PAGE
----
- Fish out the bay leaves. Season the soup with salt and pepper to taste. Add the parsley at the last minute. Serve with piece of crusty bread. You can also freeze the soup for up to 4 months.
Black Pudding, AKA Blood Sausage
Prep time: 15 minutes
Cook time: 1 hour
Servings: 6 to 8
- Bacon drippings or butter for greasing pans
- 4 cups (1 liter) fresh pig’s blood
- 2-1/2 teaspoons sea salt
- 1-1/2 cups (12 ounces) cooked pearled barley
- 1-1/2 cups (12 ounces) cooked steel-cut oats
- 2 cups (16 ounces) finely diced pork fat (or beef suet)
- 1 large yellow onion, finely diced
- 1 cup (8 ounces) whole milk
- 1-1/2 teaspoons freshly ground black pepper
- 1/2 teaspoon paprika
- 1/4 teaspoon nutmeg
- Preheat the oven to 325°F (160 to 165°C). Generously grease 2 glass or glazed stoneware loaf pans. If using metal, line the pans with parchment paper to avoid a reaction with the pig’s blood.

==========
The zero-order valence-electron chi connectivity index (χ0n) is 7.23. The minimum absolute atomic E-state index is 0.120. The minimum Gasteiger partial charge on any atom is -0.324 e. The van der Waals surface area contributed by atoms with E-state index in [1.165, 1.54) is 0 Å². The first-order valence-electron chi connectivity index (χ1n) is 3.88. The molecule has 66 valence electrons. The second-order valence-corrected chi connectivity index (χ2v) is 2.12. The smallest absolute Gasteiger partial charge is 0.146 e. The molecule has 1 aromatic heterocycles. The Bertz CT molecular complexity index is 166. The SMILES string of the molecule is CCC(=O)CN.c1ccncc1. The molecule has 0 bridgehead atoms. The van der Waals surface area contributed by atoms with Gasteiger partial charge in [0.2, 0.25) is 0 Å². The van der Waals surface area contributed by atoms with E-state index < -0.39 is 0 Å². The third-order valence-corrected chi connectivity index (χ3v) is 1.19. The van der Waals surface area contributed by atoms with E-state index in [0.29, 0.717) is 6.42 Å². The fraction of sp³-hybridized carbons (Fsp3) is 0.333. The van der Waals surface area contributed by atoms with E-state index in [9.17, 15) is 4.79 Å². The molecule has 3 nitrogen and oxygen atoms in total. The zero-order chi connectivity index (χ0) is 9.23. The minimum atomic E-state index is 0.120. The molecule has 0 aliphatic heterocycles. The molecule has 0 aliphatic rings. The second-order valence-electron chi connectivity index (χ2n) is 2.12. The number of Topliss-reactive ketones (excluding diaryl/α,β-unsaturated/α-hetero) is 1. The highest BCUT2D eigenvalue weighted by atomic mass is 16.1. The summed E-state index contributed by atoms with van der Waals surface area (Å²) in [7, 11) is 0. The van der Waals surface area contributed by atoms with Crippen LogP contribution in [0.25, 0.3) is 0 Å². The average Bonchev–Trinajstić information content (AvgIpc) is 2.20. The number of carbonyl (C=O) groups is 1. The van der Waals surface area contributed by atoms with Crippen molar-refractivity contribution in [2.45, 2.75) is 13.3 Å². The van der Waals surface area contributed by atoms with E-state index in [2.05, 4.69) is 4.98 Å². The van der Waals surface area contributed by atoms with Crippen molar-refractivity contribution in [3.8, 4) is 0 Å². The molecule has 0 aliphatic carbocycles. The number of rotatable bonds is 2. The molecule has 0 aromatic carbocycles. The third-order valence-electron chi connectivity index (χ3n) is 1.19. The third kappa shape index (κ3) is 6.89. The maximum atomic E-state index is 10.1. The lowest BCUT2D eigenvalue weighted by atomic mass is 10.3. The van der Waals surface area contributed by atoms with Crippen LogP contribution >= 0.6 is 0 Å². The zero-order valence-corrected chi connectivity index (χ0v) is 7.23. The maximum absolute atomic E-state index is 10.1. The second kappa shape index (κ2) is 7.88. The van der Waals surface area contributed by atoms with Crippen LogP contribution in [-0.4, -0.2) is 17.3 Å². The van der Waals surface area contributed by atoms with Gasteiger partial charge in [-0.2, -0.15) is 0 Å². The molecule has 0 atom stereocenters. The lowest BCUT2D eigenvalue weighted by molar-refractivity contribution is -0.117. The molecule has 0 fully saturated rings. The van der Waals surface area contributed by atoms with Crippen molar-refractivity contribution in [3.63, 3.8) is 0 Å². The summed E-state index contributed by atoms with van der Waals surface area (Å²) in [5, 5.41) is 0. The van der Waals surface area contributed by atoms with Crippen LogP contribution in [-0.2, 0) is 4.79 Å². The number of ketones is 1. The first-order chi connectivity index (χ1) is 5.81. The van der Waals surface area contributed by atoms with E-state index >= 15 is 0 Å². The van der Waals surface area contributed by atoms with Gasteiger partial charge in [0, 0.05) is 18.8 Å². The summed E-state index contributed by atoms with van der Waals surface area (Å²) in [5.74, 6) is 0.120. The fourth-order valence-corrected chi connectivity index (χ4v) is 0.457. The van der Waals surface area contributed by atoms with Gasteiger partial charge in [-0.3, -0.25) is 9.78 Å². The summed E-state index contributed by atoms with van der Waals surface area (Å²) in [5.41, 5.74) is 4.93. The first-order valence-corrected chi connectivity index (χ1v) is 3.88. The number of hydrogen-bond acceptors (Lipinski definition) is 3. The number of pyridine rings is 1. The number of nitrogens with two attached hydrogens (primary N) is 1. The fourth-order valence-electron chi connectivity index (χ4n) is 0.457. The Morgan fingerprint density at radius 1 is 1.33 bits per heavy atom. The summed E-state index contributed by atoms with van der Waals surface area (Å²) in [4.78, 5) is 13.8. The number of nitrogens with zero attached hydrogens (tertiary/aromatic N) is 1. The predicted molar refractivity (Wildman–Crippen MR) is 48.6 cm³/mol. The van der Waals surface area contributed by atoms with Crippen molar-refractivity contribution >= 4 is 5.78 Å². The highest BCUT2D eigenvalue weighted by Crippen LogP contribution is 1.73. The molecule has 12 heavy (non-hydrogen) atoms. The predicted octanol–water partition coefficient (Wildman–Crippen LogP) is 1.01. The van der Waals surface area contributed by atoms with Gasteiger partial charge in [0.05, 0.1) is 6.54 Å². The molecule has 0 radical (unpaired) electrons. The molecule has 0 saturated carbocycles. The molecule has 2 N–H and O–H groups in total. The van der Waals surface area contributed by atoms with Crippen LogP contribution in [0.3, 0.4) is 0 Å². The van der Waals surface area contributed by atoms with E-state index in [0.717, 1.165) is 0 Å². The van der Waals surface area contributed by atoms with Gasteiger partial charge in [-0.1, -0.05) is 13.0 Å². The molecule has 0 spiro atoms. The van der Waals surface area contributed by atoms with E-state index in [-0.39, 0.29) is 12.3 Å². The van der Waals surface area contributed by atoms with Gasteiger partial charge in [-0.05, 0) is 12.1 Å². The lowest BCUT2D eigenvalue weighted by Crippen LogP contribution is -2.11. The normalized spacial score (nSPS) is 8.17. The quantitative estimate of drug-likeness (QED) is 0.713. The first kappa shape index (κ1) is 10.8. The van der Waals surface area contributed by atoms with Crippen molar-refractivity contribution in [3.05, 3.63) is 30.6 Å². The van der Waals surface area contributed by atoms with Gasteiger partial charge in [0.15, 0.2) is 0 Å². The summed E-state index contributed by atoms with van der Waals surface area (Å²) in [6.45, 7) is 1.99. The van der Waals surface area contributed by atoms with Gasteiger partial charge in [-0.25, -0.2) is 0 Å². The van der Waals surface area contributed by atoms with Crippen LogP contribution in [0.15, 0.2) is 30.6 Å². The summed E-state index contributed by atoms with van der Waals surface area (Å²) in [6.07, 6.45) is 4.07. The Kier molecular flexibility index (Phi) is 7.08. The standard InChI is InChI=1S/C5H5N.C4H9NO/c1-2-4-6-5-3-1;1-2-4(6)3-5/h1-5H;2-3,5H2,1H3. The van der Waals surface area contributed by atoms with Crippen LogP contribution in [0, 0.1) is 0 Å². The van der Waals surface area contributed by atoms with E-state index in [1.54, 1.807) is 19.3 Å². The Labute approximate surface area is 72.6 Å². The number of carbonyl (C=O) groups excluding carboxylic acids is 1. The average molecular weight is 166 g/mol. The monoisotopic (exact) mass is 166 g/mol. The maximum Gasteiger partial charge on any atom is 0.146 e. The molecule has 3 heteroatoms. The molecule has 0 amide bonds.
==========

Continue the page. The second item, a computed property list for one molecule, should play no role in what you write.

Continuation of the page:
- Into a large glass bowl, strain the blood to remove any solid matter. Using a wooden or silicon spoon, stir in the salt until it dissolves. Add the cooked barley, cooked oats, fat, onion, milk, pepper, paprika, and nutmeg. Mix well to combine.
- Divide the mixture equally between the loaf pans, leaving at least 3/4 inch from the top. You may need 3 loaf pans. Cover with foil. Put these in the oven and bake for 1 hour until the pudding sets and is firm.
- Cool the pudding completely to continue the firming up before serving. Seal with plastic wrap and store in the refrigerator for up to 6 days.
- To serve, cut 1/2-inch slices and fry in bacon fat or butter until the edges are crisped and browned.
Barley is a humble grain that is often overlooked as a main ingredient in many dishes. Pearled barley is affordable, nutritious, and filling when added to soup, stews, and puddings. When barley cooks it swells and becomes creamy and almost gelatinous. It is an amazing texture that can be used to add bulk and to thicken a variety of dishes.
Barley has a mildly nutty flavor. Its flavor is enriched by the other ingredients it is paired with. You can certainly serve cooked barley as a substantial side grain with a drizzle of olive oil and a spoonful of parmesan cheese on top of each portion. Hopefully, barley will become a staple in many kitchens again.